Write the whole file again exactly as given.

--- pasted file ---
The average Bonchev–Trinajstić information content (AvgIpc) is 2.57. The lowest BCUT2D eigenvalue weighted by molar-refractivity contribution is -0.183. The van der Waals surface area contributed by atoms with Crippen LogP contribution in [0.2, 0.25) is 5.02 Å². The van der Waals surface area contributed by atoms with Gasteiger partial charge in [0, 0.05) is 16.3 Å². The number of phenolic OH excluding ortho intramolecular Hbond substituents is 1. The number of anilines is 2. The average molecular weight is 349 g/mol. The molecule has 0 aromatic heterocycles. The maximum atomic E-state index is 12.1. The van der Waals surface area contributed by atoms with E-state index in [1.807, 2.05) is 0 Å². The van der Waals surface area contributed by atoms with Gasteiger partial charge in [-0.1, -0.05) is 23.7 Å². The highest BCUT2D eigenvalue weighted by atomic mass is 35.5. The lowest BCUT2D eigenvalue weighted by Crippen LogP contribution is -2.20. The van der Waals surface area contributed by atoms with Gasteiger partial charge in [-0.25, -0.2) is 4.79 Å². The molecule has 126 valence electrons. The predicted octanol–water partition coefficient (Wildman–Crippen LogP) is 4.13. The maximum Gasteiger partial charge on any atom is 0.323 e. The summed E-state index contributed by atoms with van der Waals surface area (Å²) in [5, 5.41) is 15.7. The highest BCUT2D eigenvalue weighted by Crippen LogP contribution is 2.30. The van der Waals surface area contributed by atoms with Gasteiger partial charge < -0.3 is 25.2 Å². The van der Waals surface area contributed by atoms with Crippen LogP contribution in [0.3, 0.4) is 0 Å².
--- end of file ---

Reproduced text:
The average Bonchev–Trinajstić information content (AvgIpc) is 2.57. The lowest BCUT2D eigenvalue weighted by molar-refractivity contribution is -0.183. The van der Waals surface area contributed by atoms with Crippen LogP contribution in [0.2, 0.25) is 5.02 Å². The van der Waals surface area contributed by atoms with Gasteiger partial charge in [0, 0.05) is 16.3 Å². The number of phenolic OH excluding ortho intramolecular Hbond substituents is 1. The number of anilines is 2. The average molecular weight is 349 g/mol. The molecule has 0 aromatic heterocycles. The maximum atomic E-state index is 12.1. The van der Waals surface area contributed by atoms with E-state index in [1.807, 2.05) is 0 Å². The van der Waals surface area contributed by atoms with Gasteiger partial charge in [-0.1, -0.05) is 23.7 Å². The highest BCUT2D eigenvalue weighted by atomic mass is 35.5. The lowest BCUT2D eigenvalue weighted by Crippen LogP contribution is -2.20. The van der Waals surface area contributed by atoms with Gasteiger partial charge in [-0.25, -0.2) is 4.79 Å². The molecule has 126 valence electrons. The predicted octanol–water partition coefficient (Wildman–Crippen LogP) is 4.13. The maximum Gasteiger partial charge on any atom is 0.323 e. The summed E-state index contributed by atoms with van der Waals surface area (Å²) in [5, 5.41) is 15.7. The highest BCUT2D eigenvalue weighted by Crippen LogP contribution is 2.30. The van der Waals surface area contributed by atoms with Gasteiger partial charge < -0.3 is 25.2 Å². The van der Waals surface area contributed by atoms with Crippen LogP contribution in [0.3, 0.4) is 0 Å².